Depression is a highly prevalent condition, affecting about 150 million people worldwide at each moment in time.
Currently, depressive disorders are the third disorder worldwide in terms of disease burden, and will be the disorder with the highest disease burden in high-income countries in 2030. Furthermore, depressive disorders are associated with huge losses in quality of life in patients and their relatives, with increased mortality rates, with high levels of service use, and with enormous economic costs.
Shifting from curing to preventing
Much of the disease burden, and economic costs of depressive disorders is associated with the very high incidence of depression. About 48% of all patients with a depressive disorder in the past year, indicate that they had that depression for the first time in their lives, although some of them may have been cases of recurrent depression. The same is true for the economic costs of depressive illnesses. About 47% of the costs of prevalent cases is associated with incident cases. While mental health care is mainly aimed at treating depressed patients, hardly anything is done about the vast influx of new cases who develop a depression for the first time in their lives.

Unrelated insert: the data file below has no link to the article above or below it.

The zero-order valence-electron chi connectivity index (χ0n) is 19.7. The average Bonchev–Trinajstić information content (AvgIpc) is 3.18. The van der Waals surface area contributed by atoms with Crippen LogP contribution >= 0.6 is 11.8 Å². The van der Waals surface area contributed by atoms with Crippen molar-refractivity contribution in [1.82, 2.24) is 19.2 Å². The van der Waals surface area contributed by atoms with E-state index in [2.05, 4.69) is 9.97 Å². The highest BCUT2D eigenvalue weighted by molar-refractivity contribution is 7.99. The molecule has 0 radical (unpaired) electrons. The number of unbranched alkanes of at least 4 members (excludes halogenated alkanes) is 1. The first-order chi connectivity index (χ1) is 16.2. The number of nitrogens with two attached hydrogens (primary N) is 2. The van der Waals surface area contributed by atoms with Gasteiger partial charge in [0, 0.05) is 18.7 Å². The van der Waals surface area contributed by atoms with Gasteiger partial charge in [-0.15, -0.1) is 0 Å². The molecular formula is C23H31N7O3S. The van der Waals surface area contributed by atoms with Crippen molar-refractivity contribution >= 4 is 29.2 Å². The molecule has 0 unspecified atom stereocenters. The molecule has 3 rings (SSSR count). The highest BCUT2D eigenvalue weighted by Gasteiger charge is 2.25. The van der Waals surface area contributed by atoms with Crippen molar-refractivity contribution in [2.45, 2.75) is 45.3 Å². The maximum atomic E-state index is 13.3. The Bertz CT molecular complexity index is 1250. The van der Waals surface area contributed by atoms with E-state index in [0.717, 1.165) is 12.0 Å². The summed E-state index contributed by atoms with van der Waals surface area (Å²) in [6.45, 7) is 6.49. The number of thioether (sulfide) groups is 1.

Prevention is also important because current treatments can reduce the disease burden of depression only to a limited extent. A recent modeling study in Australia estimated that about 16% of the disease burden of major depression is averted in the current health system. Because many patients do not receive an evidence-based treatment, this percentage could rise to 23% if all patients would receive such an evidence-based treatment. Furthermore, about 40% of all people with a depressive disorder do not receive any treatment. If it would be possible to deliver treatment to all patients with a depressive disorder, 34% of the disease burden of depression could be averted. So, although current treatments are usually considered to be effective in treating depressive disorders, it is estimated that these treatment can reduce the disease burden of depression by a maximum of 34% (Andrews et al., 2004).